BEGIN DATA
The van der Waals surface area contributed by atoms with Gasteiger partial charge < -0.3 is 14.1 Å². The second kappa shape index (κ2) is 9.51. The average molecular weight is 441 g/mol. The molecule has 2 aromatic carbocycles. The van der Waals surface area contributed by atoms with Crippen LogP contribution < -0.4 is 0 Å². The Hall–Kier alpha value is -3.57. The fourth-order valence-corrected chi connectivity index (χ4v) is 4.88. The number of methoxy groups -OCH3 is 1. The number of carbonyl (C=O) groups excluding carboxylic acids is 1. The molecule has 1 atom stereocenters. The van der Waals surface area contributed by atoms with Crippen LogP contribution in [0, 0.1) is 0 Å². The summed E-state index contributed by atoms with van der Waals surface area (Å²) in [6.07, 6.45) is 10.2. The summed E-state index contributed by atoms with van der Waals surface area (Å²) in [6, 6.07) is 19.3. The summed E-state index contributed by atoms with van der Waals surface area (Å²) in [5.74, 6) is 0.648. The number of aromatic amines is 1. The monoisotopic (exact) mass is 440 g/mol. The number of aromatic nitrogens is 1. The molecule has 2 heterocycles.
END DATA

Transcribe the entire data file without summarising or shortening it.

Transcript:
The van der Waals surface area contributed by atoms with Gasteiger partial charge < -0.3 is 14.1 Å². The second kappa shape index (κ2) is 9.51. The average molecular weight is 441 g/mol. The molecule has 2 aromatic carbocycles. The van der Waals surface area contributed by atoms with Crippen LogP contribution < -0.4 is 0 Å². The Hall–Kier alpha value is -3.57. The fourth-order valence-corrected chi connectivity index (χ4v) is 4.88. The number of methoxy groups -OCH3 is 1. The number of carbonyl (C=O) groups excluding carboxylic acids is 1. The molecule has 1 atom stereocenters. The van der Waals surface area contributed by atoms with Crippen LogP contribution in [0, 0.1) is 0 Å². The summed E-state index contributed by atoms with van der Waals surface area (Å²) in [6.07, 6.45) is 10.2. The summed E-state index contributed by atoms with van der Waals surface area (Å²) in [6, 6.07) is 19.3. The summed E-state index contributed by atoms with van der Waals surface area (Å²) in [5.74, 6) is 0.648. The number of aromatic amines is 1. The monoisotopic (exact) mass is 440 g/mol. The number of aromatic nitrogens is 1. The molecule has 2 heterocycles.